With now a week into our first journey, I’ve had much time to ponder how many ‘first world problems’ our Chesapeake Semester group has discussed in a joking manner. Although lighthearted remarks between us students, we often forget how lucky we really are in this day and age.
Journey one was kicked off by a camping trip at Chino Farms, a 5,000 acre plot of land with many different ecosystems. During this time, Dr. Schindler accompanied us on an evening of gathering food and making a shelter from natural materials found on Chino Farms. Getting down and dirty, our group dug cattail roots out of the mud in the river, gathered various plants such as sassafras roots and prickly pair cactus (which is, in fact, very prickly). We roasted femurs of cows by the fire, cracked them open with rocks, and drank the bone marrow. Our dinner consisted of duck, rabbit, and squirrel meat, squash, and the other plants we gathered. Preparing dinner took a few hours. While sitting around the fire, a few of us began talking about our new found appreciation of today’s ‘easy living.’ Collecting, gathering, and preparing our dinner that day was exhausting, though well worth our efforts. However, diving deeper into questioning early humans diets and lifestyles, what we collected that day would not have sufficed for us to live off. The cattail roots had the most amount of calories out of all the plants we gathered but in order to sustain many people over an extended period of time, there might not be enough cattails in a given area.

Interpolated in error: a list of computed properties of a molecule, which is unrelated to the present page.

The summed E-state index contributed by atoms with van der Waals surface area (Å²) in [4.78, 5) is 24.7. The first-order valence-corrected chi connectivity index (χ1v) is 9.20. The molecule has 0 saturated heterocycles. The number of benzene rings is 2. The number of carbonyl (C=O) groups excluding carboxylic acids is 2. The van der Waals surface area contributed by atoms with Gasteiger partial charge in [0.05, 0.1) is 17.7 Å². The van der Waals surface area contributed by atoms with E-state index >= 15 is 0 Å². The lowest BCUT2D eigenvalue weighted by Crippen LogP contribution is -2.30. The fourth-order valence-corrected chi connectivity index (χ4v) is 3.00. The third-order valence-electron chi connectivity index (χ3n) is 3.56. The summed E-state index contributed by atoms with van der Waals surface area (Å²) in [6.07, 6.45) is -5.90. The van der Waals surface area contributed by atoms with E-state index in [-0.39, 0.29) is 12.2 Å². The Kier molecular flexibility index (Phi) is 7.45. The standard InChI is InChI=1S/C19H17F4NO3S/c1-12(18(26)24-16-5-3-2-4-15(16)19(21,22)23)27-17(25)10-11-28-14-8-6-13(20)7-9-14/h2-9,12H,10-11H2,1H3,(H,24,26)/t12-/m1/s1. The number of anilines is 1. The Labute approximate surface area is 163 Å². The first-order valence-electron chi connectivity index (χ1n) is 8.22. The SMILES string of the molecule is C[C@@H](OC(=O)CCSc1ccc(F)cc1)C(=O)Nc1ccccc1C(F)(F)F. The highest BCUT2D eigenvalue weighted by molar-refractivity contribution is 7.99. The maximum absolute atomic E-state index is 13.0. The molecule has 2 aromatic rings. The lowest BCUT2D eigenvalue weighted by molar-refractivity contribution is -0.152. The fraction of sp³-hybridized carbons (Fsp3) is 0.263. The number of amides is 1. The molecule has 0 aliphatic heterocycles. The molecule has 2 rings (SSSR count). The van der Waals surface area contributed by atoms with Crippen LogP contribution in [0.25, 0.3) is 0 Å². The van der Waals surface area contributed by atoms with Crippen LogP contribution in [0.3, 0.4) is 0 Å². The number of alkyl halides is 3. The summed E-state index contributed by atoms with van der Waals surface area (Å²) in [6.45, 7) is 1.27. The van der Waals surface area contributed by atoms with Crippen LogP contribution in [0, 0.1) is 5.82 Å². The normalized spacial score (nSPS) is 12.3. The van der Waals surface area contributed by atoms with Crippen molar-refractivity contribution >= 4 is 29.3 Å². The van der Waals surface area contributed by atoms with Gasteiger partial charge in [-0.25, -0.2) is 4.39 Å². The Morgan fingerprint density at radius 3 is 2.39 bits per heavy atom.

When we visited Williamsburg, we discussed how the new colonies were dependent on Britain for imports of food and many materials. Hardly being able to provide for themselves, the colonists, or their slaves, had to cook for hours in order to make dinner for the family.
Today we have food at the ready at any given moment. Easy cook dinners, restaurants to prepare food for us, and supermarkets where we can purchase most, if not all, food desires, are located in superfluous amounts. Although not the healthiest of all options, these convenience options fit within our quickly moving society. Little attention is payed towards the quality of food we eat or by what means it’s acquired. Years ago, early humans ate food based on not just convenience, but by what could sustain survival. They ate the calories needed for them to flourish. Today, humans eat based on convenience and what type of diet is the new trend. Disregarding how healthy the food we eat today is, we do not have to worry about foraging for our own food. We overlook how easy it is for us to obtain food, and after an experience like the one we had with Dr. Schindler, I now question where, when, and how we obtain food.